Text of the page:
Immuno-Oncology Drug Candidate Shows Promise as Mono- or Combo Therapy for Advanced Tumors

Immuno-Oncology Drug Candidate Shows Promise as Mono- or Combo Therapy for Advanced Tumors

ARMO BioSciences announced new clinical data on its drug AM0010, which has shown promising therapeutic potential both as a monotherapy and in combination with standard of care chemotherapy or anti-programmed cell death protein (PD-1) monoclonal antibodies in a variety of cancers.

The results were presented at the 2016 American Society of Clinical Oncology (ASCO) Annual Meeting June 3-7 in Chicago.

ARMO’s AM0010, a PEGylated form of Interleukin-10, has been shown to induce strong immune-stimulating effects, promoting the proliferation, activation, and survival of cytotoxic CD8-positive T-cells within the tumors, which also helps to prime the tumor site to immune-mediated therapies.

AMD0010’s safety, tolerability, and efficacy have been addressed in a Phase 1b, non-randomized, multi-cohort study, where more than 300 patients with 12 different types of cancer were enrolled.

In a poster discussion session, Aung Naing, M.D., of The University of Texas MD Anderson Cancer Center, revealed data from 19 patients with melanoma, renal cell carcinoma, or non-small cell lung carcinoma (NSCLC), who were treated with AM0010 in combination with the checkpoint inhibitor anti-PD-1.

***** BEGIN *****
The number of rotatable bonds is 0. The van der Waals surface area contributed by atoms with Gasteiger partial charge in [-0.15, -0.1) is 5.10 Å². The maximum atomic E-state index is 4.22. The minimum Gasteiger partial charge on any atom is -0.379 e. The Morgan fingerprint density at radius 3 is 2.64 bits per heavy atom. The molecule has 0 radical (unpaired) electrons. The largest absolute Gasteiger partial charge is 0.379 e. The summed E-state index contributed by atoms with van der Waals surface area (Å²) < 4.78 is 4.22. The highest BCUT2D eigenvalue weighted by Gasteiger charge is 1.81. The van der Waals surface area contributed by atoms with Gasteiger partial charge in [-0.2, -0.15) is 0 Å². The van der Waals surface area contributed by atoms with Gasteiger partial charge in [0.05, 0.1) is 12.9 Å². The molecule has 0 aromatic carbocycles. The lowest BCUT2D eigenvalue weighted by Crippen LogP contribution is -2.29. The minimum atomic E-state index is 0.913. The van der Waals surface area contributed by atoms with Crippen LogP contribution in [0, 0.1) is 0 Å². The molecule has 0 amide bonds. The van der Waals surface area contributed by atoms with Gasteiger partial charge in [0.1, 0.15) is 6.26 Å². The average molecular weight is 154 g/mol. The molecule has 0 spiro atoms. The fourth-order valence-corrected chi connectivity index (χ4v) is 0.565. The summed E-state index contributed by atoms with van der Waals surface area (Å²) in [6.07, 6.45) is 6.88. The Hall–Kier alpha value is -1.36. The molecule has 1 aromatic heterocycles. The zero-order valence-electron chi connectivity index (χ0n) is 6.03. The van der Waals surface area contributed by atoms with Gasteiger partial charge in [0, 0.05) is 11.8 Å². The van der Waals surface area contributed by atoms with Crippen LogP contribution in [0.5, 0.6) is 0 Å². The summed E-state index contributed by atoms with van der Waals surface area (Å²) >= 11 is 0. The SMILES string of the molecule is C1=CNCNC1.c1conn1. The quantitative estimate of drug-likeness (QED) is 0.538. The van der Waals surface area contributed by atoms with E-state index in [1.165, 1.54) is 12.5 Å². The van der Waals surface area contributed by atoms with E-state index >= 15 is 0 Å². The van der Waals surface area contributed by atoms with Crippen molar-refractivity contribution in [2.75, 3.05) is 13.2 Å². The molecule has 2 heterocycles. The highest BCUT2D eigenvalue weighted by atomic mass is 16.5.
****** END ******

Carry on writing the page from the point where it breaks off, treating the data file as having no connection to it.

The overall response rate was 42 percent, and durable responses were found in four of the eight RCC patients and two of five NSCLC patients. This was accompanied by an increase in the number and proliferation of cytotoxic CD8 T-cells, and a reduction in regulatory T-cells.

In another poster session, Kyriakos Papadopoulos, M.D., of START Center for Cancer Care, presented data of AM0010 as a monotherapy for patients with immune-resistant cancers. The Phase 1 trial included 27 patients with colorectal cancer and 38 patients with advanced pancreatic ductal adenocarcinoma.

Among the pancreatic cancer patients, 22 of them were given daily doses of AM0010 as a monotherapy, and 16 received AM0010 in combination with either FOLFOX, capecitabine, or gemcitabine/nab-paclitaxel. AMD0010 monotherapy reduced CA 19-9 antigen levels and induced a median overall survival of 3.8 months when given in third- to fifth-line therapy.

Importantly, 87 percent of patients treated with AM0010 plus chemotherapy had stable disease, and the remaining 13 percent had a partial response.

In patients with colorectal cancer, AM0010 monotherapy induced a median overall survival of 11.4 months.

“These positive results from our ongoing Phase 1 study further demonstrate the promise of AM0010 to engage the immune system to fight cancer cells, even in the most difficult-to-treat immune-resistant cancers,” Peter Van Vlasselaer, Ph.D., president and CEO of ARMO BioSciences, said in a press release.

Previously, AM0010 was shown to induce comprehensive T-cell activation and demonstrated encouraging therapeutic efficacy as a monotherapy, and this new clinical data shows AM0010’s ability to induce objective tumor responses when used in combination with anti-PD-1 checkpoint inhibitors.

“In addition, AM0010 showed both mechanistic and clinical efficacy in patients with cancers that do not respond to checkpoint inhibitors,” Van Vlasselaer added. “As this Phase 1 trial continues to progress, we look forward to initiating the first registration-enabling trial of AM0010 in patients with advanced solid tumors, potentially as early as the end of this year.”

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